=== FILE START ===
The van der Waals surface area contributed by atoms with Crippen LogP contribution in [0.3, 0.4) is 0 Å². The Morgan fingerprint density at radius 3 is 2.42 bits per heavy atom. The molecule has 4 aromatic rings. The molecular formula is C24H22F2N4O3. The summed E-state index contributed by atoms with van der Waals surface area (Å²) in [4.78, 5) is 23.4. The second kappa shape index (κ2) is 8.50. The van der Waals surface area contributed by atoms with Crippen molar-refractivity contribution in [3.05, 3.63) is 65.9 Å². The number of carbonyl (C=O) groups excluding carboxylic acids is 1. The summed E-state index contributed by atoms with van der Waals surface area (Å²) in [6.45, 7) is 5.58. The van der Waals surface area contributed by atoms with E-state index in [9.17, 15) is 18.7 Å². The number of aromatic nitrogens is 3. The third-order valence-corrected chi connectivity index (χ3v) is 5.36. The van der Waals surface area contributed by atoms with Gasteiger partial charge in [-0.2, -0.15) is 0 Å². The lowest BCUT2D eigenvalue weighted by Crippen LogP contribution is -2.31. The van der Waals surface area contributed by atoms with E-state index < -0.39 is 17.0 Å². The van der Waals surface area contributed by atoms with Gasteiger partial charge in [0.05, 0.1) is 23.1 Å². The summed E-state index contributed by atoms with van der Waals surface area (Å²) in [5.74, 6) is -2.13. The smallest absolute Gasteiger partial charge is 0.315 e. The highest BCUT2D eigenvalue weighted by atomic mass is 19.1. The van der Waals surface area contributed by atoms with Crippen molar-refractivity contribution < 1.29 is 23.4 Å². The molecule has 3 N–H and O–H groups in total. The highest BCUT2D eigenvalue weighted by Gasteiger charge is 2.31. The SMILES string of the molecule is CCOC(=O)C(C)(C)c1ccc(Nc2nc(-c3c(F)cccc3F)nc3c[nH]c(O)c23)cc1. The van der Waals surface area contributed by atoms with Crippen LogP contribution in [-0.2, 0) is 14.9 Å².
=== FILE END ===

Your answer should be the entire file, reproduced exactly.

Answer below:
The van der Waals surface area contributed by atoms with Crippen LogP contribution in [0.3, 0.4) is 0 Å². The Morgan fingerprint density at radius 3 is 2.42 bits per heavy atom. The molecule has 4 aromatic rings. The molecular formula is C24H22F2N4O3. The summed E-state index contributed by atoms with van der Waals surface area (Å²) in [4.78, 5) is 23.4. The second kappa shape index (κ2) is 8.50. The van der Waals surface area contributed by atoms with Crippen molar-refractivity contribution in [3.05, 3.63) is 65.9 Å². The number of carbonyl (C=O) groups excluding carboxylic acids is 1. The summed E-state index contributed by atoms with van der Waals surface area (Å²) in [6.45, 7) is 5.58. The van der Waals surface area contributed by atoms with E-state index in [9.17, 15) is 18.7 Å². The number of aromatic nitrogens is 3. The third-order valence-corrected chi connectivity index (χ3v) is 5.36. The van der Waals surface area contributed by atoms with Gasteiger partial charge in [-0.2, -0.15) is 0 Å². The lowest BCUT2D eigenvalue weighted by Crippen LogP contribution is -2.31. The van der Waals surface area contributed by atoms with E-state index < -0.39 is 17.0 Å². The van der Waals surface area contributed by atoms with Gasteiger partial charge in [0.05, 0.1) is 23.1 Å². The summed E-state index contributed by atoms with van der Waals surface area (Å²) in [5.74, 6) is -2.13. The smallest absolute Gasteiger partial charge is 0.315 e. The highest BCUT2D eigenvalue weighted by atomic mass is 19.1. The van der Waals surface area contributed by atoms with Crippen molar-refractivity contribution < 1.29 is 23.4 Å². The molecule has 3 N–H and O–H groups in total. The highest BCUT2D eigenvalue weighted by Gasteiger charge is 2.31. The SMILES string of the molecule is CCOC(=O)C(C)(C)c1ccc(Nc2nc(-c3c(F)cccc3F)nc3c[nH]c(O)c23)cc1. The van der Waals surface area contributed by atoms with Crippen LogP contribution in [-0.2, 0) is 14.9 Å².